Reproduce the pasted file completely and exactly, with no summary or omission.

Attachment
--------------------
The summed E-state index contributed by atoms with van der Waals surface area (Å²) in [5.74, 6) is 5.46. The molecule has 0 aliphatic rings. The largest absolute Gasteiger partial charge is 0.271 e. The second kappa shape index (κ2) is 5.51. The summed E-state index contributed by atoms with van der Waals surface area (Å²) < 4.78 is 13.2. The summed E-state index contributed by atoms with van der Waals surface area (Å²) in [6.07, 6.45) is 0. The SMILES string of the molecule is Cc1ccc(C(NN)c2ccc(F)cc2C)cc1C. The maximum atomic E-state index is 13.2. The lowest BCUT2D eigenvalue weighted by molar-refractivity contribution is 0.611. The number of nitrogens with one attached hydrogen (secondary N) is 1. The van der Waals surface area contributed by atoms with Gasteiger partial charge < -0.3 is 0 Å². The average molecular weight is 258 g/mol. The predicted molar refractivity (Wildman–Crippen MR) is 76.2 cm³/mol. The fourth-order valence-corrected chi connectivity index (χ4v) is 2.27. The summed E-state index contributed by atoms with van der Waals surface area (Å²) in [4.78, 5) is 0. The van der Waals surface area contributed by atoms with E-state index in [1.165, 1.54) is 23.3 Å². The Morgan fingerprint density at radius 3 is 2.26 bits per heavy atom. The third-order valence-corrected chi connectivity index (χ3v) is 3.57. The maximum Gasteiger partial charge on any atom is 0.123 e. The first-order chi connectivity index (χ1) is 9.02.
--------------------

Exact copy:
The summed E-state index contributed by atoms with van der Waals surface area (Å²) in [5.74, 6) is 5.46. The molecule has 0 aliphatic rings. The largest absolute Gasteiger partial charge is 0.271 e. The second kappa shape index (κ2) is 5.51. The summed E-state index contributed by atoms with van der Waals surface area (Å²) < 4.78 is 13.2. The summed E-state index contributed by atoms with van der Waals surface area (Å²) in [6.07, 6.45) is 0. The SMILES string of the molecule is Cc1ccc(C(NN)c2ccc(F)cc2C)cc1C. The maximum atomic E-state index is 13.2. The lowest BCUT2D eigenvalue weighted by molar-refractivity contribution is 0.611. The number of nitrogens with one attached hydrogen (secondary N) is 1. The van der Waals surface area contributed by atoms with Gasteiger partial charge < -0.3 is 0 Å². The average molecular weight is 258 g/mol. The predicted molar refractivity (Wildman–Crippen MR) is 76.2 cm³/mol. The fourth-order valence-corrected chi connectivity index (χ4v) is 2.27. The summed E-state index contributed by atoms with van der Waals surface area (Å²) in [4.78, 5) is 0. The van der Waals surface area contributed by atoms with E-state index in [1.165, 1.54) is 23.3 Å². The Morgan fingerprint density at radius 3 is 2.26 bits per heavy atom. The third-order valence-corrected chi connectivity index (χ3v) is 3.57. The maximum Gasteiger partial charge on any atom is 0.123 e. The first-order chi connectivity index (χ1) is 9.02.